Employee Biometric Privacy Claims Escape Arbitration

By Steve Cosentino and Johnny Wang

A recent ruling in the Illinois Appellate Court maintained that biometric data claims under the Illinois Biometric Information Privacy Act (BIPA) do not amount to wage-and-hour claims subject to a luxury hotel owner's arbitration clause. A number of states have recently passed laws concerning biometric data privacy, with more to come. Illinois led the field of states with its act. The Illinois BIPA is particularly concerning to employers, given that it includes a private right of action and does not require a plaintiff to suffer actual harm to warrant statutory damages.

In 2008, the Illinois legislature became concerned about the commercialization and use of biometric information. As such, it became the first state to enact legislation designed to protect consumers’ biometric information. The Illinois BIPA regulates the collection, storage and transmission of biometric information. BIPA applies to two different types of data: biometric identifiers and biometric information. Biometric identifiers include retina/iris scans, fingerprints, voiceprints, hand geometry or face geometry. Biometric information is any information that is based on a biometric identifier. More specifically, biometric information is legally distinct and is intended to prevent evasion of the statute’s requirements.

BIPA also creates regulatory hurdles prior to capturing biometric data. Those steps include (1) informing the subject that a biometric identifier is being collected or stored; (2) informing the subject in writing the specific purpose and length of term for which the data is being collected, stored and used; and (3) receiving a written release by the subject. The statute prohibits an entity from selling or otherwise profiting from biometric data. BIPA allows for disclosure in limited circumstances, including:

  • The subject of the biometric identifier or biometric information consents to the disclosure
  • The disclosure is necessary for a financial transaction requested or authorized by the subject of the biometric identifier or biometric information
  • The disclosure is required by law or order

BIPA requires businesses that store biometric identifiers or biometric information to use the same processes that it would store other confidential information. Furthermore, businesses must follow the reasonable standard of care used within their industry when storing, transmitting and protecting biometric identifiers and biometric information. Unlike other states, Illinois allows for a private right of action. Under BIPA, penalties range from $1,000 to $5,000. A technical violation of BIPA is enough to trigger penalties.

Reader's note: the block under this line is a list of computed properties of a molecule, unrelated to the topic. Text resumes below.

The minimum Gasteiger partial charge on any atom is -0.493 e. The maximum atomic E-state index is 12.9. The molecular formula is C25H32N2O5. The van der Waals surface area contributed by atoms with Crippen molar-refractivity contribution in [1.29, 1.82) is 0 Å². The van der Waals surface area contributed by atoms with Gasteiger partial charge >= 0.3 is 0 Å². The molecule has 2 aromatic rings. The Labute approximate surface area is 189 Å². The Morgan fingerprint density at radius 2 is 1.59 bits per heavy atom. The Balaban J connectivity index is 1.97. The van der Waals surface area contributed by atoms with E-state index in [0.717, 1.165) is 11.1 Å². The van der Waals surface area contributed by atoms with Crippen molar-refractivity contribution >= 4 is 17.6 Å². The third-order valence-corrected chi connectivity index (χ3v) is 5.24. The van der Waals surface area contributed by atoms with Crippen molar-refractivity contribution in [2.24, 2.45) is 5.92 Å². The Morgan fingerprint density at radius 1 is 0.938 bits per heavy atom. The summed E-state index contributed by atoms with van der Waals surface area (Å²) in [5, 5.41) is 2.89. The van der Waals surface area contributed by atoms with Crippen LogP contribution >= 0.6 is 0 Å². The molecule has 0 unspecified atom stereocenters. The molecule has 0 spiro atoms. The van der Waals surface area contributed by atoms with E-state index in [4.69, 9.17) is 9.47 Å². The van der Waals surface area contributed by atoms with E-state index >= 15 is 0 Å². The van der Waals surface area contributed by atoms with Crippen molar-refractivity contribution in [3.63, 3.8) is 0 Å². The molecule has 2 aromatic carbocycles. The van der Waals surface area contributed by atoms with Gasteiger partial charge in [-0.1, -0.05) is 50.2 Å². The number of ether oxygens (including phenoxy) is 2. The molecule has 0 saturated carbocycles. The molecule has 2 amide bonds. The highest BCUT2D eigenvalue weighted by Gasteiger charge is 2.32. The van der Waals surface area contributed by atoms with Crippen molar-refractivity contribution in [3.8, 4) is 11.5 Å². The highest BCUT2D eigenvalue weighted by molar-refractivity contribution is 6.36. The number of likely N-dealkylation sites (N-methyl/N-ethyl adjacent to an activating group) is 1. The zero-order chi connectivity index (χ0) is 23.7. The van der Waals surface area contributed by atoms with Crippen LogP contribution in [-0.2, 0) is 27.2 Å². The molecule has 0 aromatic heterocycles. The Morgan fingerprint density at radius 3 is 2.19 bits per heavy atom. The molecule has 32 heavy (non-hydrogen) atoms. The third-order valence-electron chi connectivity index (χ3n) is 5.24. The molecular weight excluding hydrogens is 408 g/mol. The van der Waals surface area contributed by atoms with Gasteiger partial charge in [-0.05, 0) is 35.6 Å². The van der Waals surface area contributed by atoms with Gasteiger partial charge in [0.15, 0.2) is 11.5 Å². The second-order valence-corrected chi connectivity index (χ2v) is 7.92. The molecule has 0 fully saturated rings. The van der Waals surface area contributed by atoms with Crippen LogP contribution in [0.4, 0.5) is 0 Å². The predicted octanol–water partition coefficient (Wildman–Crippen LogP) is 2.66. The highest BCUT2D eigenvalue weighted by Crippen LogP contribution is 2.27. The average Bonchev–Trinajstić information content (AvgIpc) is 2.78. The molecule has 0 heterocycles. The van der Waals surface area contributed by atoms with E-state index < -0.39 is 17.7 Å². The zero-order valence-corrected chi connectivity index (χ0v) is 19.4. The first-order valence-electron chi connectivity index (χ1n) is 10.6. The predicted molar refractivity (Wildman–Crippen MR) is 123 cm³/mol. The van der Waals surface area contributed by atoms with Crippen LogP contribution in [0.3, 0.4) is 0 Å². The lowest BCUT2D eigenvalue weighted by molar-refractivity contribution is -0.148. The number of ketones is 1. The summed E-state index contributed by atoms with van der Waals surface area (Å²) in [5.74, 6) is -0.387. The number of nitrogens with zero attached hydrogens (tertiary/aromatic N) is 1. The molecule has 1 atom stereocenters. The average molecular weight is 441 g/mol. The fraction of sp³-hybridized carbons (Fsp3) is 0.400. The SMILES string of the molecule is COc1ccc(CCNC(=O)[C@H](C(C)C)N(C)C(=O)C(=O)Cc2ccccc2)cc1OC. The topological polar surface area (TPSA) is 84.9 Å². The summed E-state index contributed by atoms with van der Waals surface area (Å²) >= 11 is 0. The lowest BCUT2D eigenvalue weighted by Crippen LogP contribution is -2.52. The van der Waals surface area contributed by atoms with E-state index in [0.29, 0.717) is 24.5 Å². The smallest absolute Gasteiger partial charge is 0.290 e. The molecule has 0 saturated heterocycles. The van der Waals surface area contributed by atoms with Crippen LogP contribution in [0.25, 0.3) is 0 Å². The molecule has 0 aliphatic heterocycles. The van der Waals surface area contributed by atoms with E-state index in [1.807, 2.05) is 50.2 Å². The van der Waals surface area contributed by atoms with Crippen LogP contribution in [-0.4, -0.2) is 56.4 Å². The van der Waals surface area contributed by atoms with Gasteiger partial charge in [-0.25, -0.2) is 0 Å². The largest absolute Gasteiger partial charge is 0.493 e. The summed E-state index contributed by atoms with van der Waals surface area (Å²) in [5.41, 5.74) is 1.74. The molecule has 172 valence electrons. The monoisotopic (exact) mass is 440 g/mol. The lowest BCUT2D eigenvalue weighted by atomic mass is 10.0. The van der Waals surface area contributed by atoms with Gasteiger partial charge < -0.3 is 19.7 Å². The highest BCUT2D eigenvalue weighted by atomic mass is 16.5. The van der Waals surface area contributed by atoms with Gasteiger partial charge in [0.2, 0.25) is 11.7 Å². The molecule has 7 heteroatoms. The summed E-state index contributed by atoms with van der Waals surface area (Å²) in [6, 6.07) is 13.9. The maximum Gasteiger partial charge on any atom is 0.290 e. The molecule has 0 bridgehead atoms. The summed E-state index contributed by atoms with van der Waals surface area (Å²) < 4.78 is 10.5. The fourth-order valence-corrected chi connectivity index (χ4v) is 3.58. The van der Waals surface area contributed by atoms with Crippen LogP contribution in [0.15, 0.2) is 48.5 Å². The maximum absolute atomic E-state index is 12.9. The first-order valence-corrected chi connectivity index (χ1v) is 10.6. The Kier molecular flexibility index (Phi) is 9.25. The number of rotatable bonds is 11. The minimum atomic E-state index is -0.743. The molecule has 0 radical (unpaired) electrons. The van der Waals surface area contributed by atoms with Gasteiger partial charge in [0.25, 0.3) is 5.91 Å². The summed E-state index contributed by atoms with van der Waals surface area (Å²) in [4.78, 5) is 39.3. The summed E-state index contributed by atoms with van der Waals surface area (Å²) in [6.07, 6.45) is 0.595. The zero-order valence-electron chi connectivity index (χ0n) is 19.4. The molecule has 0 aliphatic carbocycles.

In Liu et al. v. Four Seasons Hotel Ltd. Et al., case number 1-18-2645, Appellate Court of Illinois, First District, the appellate panel found that at the outset, BIPA is a privacy law that applies both in and out of the workplace. Moreover, BIPA must be expressly acknowledged as a claim subject to arbitration in an arbitration clause. In Liu, the employer had an arbitration provision that subjected only four categories of claims to arbitration. The employer argued that BIPA claims fell under a "wage or hour violation." The panel stated, "simply because an employer opts to use biometric data, like fingerprints, for timekeeping purposes does not transform a complaint into a wage or hours claim." That meant that the BIPA claim in Liu was not subject to the arbitration clause in the plaintiffs' employment agreement. The plaintiffs alleged that the hotel did not get consent to use biometric data, did not disclose that it shared fingerprint data with the payroll vendor, did not tell them in writing how their data will be used and did not provide a retention schedule for biometric information. 

While this case will clearly impact employee related claims under BIPA, it also has implications in other areas where a court might also find that a claim involving privacy or other rights falls outside of an arbitration clause. Employers may want to consider reviewing their arbitration clauses to ensure that they cover such statutory claims.  

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